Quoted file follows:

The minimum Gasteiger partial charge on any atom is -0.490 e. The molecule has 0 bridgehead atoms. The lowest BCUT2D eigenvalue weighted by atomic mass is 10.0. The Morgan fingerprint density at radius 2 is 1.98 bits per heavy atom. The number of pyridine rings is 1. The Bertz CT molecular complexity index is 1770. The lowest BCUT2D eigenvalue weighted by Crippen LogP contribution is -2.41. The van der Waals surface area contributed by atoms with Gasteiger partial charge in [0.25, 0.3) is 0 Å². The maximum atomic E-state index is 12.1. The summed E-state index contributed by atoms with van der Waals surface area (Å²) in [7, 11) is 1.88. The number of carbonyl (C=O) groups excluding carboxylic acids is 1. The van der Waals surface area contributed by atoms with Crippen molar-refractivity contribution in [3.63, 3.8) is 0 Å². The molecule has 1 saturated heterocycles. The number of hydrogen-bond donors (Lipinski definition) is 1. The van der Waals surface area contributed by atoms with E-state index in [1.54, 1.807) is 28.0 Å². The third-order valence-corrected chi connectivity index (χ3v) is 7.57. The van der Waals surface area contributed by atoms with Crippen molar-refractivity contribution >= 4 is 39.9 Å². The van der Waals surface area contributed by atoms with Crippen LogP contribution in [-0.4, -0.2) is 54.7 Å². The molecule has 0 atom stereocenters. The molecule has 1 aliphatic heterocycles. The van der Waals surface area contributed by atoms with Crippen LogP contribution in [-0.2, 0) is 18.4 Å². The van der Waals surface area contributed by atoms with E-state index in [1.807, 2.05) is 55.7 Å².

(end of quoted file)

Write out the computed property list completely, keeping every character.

The minimum Gasteiger partial charge on any atom is -0.490 e. The molecule has 0 bridgehead atoms. The lowest BCUT2D eigenvalue weighted by atomic mass is 10.0. The Morgan fingerprint density at radius 2 is 1.98 bits per heavy atom. The number of pyridine rings is 1. The Bertz CT molecular complexity index is 1770. The lowest BCUT2D eigenvalue weighted by Crippen LogP contribution is -2.41. The van der Waals surface area contributed by atoms with Gasteiger partial charge in [0.25, 0.3) is 0 Å². The maximum atomic E-state index is 12.1. The summed E-state index contributed by atoms with van der Waals surface area (Å²) in [7, 11) is 1.88. The number of carbonyl (C=O) groups excluding carboxylic acids is 1. The van der Waals surface area contributed by atoms with Crippen molar-refractivity contribution in [3.63, 3.8) is 0 Å². The molecule has 1 saturated heterocycles. The number of hydrogen-bond donors (Lipinski definition) is 1. The van der Waals surface area contributed by atoms with E-state index in [1.54, 1.807) is 28.0 Å². The third-order valence-corrected chi connectivity index (χ3v) is 7.57. The van der Waals surface area contributed by atoms with Crippen molar-refractivity contribution >= 4 is 39.9 Å². The van der Waals surface area contributed by atoms with Crippen LogP contribution in [-0.4, -0.2) is 54.7 Å². The molecule has 0 atom stereocenters. The molecule has 1 aliphatic heterocycles. The van der Waals surface area contributed by atoms with Crippen LogP contribution in [-0.2, 0) is 18.4 Å². The van der Waals surface area contributed by atoms with E-state index in [1.807, 2.05) is 55.7 Å².